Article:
"You always recommend roughhousing,
and my kids do love it, but what do I do when they jump all over and get
too wild? Last week they broke the lamp and there was glass all over.
I was yelling like a crazy woman. I don't know which scared them more -- me or the glass." - Camille
Roughhousing is great for kids. Moving helps work out emotion. Laughter is even more important, since it vents anxiety and creates more oxytocin, the bonding hormone. Roughhousing builds self esteem, especially for kids who are less assertive, or smaller than other kids their age. And like other young mammals, when kids "play" fight, they learn to manage aggression, which makes them less likely to lash out when they're angry.
So when kids wrestle, pillow fight, and roughhouse, it's terrific for them. But it isn't always so good for our houses. And parents often worry that sooner or later, someone will get hurt. READ POST
"Dr. Laura....In your last post, you warned
parents against fighting in front of our kids. But as you always say,
we're not perfect, we're human! What are we supposed to do when we
disagree? And isn't it good for kids to see parents work out
disagreements, and make up? And isn't okay if spouses don't always agree
-- we can still love each other."
Yes, Yes, Yes! The nature of human relationships is that we will disagree. It's wonderful for children to see their parents model how to work out disagreements. It's important for them to know that we don't always agree, but we always love each other. And it's critical for kids to see us make up.
That doesn't mean it's okay to yell at each other in front of our kids. The research shows that a disagreement followed by working things through and making up can teach kids valuable lessons about working through conflicts constructively. But the research also shows that yelling always affects kids badly, even if you make up eventually. Yelling is not constructive conflict resolution, ever. It's a tantrum. (And no, it's not "authentic." What's authentic is the tears and fears under the yelling.)
So given that conflicts are inevitable, how can you best handle them when you live with kids?
1. When you or your partner start to get irritated, start by doing exactly what you would do (or hope to do!) if you were irritated with your child – Breathe! Notice your upset. Remind yourself that you love your partner and you can work this out.
2. If you can keep your equilibrium to discuss the issue, do so. Your kids will benefit from watching you: READ POST
"Yesterday my husband and I had an argument at dinner time in front of the kids. My four year old daughter yelled at us to ‘Be quiet!’ … My two year old had a tough time going to bed, which is unusual for him. Could that have had to do with mommy and daddy arguing?” READ POST
"Behind the anger, behind the
disrespect, and behind the manipulation is a scared child in desperate
need of connection, love, and acceptance. ... If you show up for your
child in a different state, he can only be different...When you are in a
loving state, you automatically do the right thing...Love never fails."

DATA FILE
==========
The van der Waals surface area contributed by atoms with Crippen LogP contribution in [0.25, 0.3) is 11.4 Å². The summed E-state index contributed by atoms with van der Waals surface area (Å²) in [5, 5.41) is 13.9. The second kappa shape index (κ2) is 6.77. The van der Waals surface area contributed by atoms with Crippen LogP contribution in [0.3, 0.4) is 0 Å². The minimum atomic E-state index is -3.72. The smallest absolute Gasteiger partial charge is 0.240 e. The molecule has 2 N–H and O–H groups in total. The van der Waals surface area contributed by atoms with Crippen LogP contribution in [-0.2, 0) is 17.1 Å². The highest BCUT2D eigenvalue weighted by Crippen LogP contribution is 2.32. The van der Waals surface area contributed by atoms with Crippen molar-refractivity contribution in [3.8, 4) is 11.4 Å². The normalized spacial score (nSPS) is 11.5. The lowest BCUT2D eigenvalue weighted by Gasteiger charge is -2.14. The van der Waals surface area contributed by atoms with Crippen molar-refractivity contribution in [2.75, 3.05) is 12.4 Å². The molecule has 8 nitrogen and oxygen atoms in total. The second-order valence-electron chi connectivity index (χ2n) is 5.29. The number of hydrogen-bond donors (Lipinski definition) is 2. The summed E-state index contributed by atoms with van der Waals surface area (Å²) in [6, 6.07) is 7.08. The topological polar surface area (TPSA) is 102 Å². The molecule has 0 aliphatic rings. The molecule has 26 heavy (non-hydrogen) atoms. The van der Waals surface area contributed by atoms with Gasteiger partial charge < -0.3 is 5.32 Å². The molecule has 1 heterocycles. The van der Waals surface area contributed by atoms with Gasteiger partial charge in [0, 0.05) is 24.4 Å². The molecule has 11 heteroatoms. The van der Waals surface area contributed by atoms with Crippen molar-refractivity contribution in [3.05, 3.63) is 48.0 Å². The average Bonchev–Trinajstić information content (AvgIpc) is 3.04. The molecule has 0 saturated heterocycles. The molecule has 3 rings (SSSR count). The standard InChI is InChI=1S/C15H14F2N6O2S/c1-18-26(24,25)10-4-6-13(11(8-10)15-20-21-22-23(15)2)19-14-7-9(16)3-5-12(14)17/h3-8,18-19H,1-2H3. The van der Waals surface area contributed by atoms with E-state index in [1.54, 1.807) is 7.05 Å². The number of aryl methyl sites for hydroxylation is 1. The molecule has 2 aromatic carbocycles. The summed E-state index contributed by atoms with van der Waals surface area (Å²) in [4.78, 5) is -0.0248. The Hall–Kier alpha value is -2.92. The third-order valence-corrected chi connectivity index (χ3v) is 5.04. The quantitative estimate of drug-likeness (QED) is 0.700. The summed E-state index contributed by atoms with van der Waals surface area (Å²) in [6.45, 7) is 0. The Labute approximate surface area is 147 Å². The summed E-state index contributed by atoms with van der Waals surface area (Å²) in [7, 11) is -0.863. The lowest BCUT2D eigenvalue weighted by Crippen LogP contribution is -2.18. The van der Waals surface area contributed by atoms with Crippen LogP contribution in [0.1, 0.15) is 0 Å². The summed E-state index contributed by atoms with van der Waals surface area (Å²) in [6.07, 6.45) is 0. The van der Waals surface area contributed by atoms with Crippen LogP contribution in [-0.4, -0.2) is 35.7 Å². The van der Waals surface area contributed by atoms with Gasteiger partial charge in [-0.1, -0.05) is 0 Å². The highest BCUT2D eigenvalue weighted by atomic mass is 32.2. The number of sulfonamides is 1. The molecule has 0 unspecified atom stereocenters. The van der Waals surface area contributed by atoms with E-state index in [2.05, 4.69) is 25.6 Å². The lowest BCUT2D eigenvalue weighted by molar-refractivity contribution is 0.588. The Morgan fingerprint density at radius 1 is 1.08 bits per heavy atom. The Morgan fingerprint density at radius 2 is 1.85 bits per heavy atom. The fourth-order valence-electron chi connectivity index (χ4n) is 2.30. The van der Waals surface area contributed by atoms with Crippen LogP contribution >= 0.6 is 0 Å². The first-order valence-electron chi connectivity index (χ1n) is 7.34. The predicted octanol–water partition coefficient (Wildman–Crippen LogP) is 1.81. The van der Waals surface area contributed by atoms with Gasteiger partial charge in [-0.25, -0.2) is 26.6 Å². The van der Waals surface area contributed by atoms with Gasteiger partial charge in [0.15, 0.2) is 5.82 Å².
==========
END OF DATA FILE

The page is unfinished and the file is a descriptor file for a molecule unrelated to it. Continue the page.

- Heather T. Forbes
What does Valentine’s Day have to do with parenting? Love. The purpose of Valentines Day is to celebrate love of all kinds. The purpose of parenting, quite obviously, is to raise children. But I believe that parenting has a secret purpose--to transform us, the parents. Parenting helps us heal ourselves. Live more fully. Learn to love unconditionally.
We all forget that, of course. Everyday life often seems like a series of struggles to get our kids to sleep through the night, use the potty, brush their teeth, eat their dinner, stop teasing their sibling, do their homework. Those struggles can take all the joy out of parenting.
But it doesn't have to be that way. It's true that we don't actually have control over our kids, who, after all, are fully human and will make their own choices. And it's true that our ideas of what our child "should" do won't always align with our child's ideas. But there are ways to avoid the struggle to begin with, by staying connected, seeing things from your child's perspective and looking for win/win solutions. And even once there are hurt feelings and anger on both sides, even once it feels like you're trapped in resentment, there's a way out. READ POST
"Let it go. The moment you
feel your hackles rising, let it go. If you let it upset you, what
follows is anger, and to quote Yoda, that leads to the dark
side....Notice … and interrupt it. Find your own way of accepting things
with grace." -- Steve Errey
All parents get angry at their children. And there's nothing wrong with anger; anger is a message. The problem is that we can't hear that message clearly while we're angry. In the heat of the moment, we think the message is that we should hurt our child. In fact, the message might be that we need to put him to bed an hour earlier. READ POST
Today is Step 2 of Ten Steps to Unconditional Love: Unconditional love is like a muscle. It needs a daily workout.
"Love is not a feeling, love is an action...Love is as love does." -- M. Scott Peck
Yesterday, Step 1 (How to Forgive Yourself) encouraged you to renounce perfection and shoot higher -- for love! If you change nothing else, that will change your life. But why stop there? Why not really give your love muscle a workout? READ POST
"Sending children away to get control
of their anger perpetuates the feeling of 'badness" inside
them...Chances are they were already feeling not very good about
themselves before the outburst and the isolation just serves to confirm
in their own minds that they were right." -- Otto Weininger,Ph.D.
When our kids get angry, it pushes buttons for most of us. We want to be loving parents. Why is our child lashing out like this? READ POST